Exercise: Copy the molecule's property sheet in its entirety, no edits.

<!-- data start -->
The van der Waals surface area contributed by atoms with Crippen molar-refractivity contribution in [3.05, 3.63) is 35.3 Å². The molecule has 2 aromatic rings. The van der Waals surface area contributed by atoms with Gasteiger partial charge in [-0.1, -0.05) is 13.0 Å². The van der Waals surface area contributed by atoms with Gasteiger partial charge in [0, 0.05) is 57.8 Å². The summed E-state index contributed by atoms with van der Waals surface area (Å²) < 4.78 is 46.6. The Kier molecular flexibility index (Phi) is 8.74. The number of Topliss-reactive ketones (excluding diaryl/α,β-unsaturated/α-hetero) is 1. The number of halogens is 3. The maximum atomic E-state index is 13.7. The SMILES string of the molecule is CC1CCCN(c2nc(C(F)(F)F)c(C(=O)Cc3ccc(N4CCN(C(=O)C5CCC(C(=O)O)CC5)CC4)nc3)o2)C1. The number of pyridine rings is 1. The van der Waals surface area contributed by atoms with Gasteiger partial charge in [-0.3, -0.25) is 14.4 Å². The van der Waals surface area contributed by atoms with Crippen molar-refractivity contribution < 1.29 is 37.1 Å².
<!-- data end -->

The van der Waals surface area contributed by atoms with Crippen molar-refractivity contribution in [3.05, 3.63) is 35.3 Å². The molecule has 2 aromatic rings. The van der Waals surface area contributed by atoms with Gasteiger partial charge in [-0.1, -0.05) is 13.0 Å². The van der Waals surface area contributed by atoms with Gasteiger partial charge in [0, 0.05) is 57.8 Å². The summed E-state index contributed by atoms with van der Waals surface area (Å²) < 4.78 is 46.6. The Kier molecular flexibility index (Phi) is 8.74. The number of Topliss-reactive ketones (excluding diaryl/α,β-unsaturated/α-hetero) is 1. The number of halogens is 3. The maximum atomic E-state index is 13.7. The SMILES string of the molecule is CC1CCCN(c2nc(C(F)(F)F)c(C(=O)Cc3ccc(N4CCN(C(=O)C5CCC(C(=O)O)CC5)CC4)nc3)o2)C1. The number of pyridine rings is 1. The van der Waals surface area contributed by atoms with Gasteiger partial charge in [-0.3, -0.25) is 14.4 Å². The van der Waals surface area contributed by atoms with Crippen molar-refractivity contribution < 1.29 is 37.1 Å².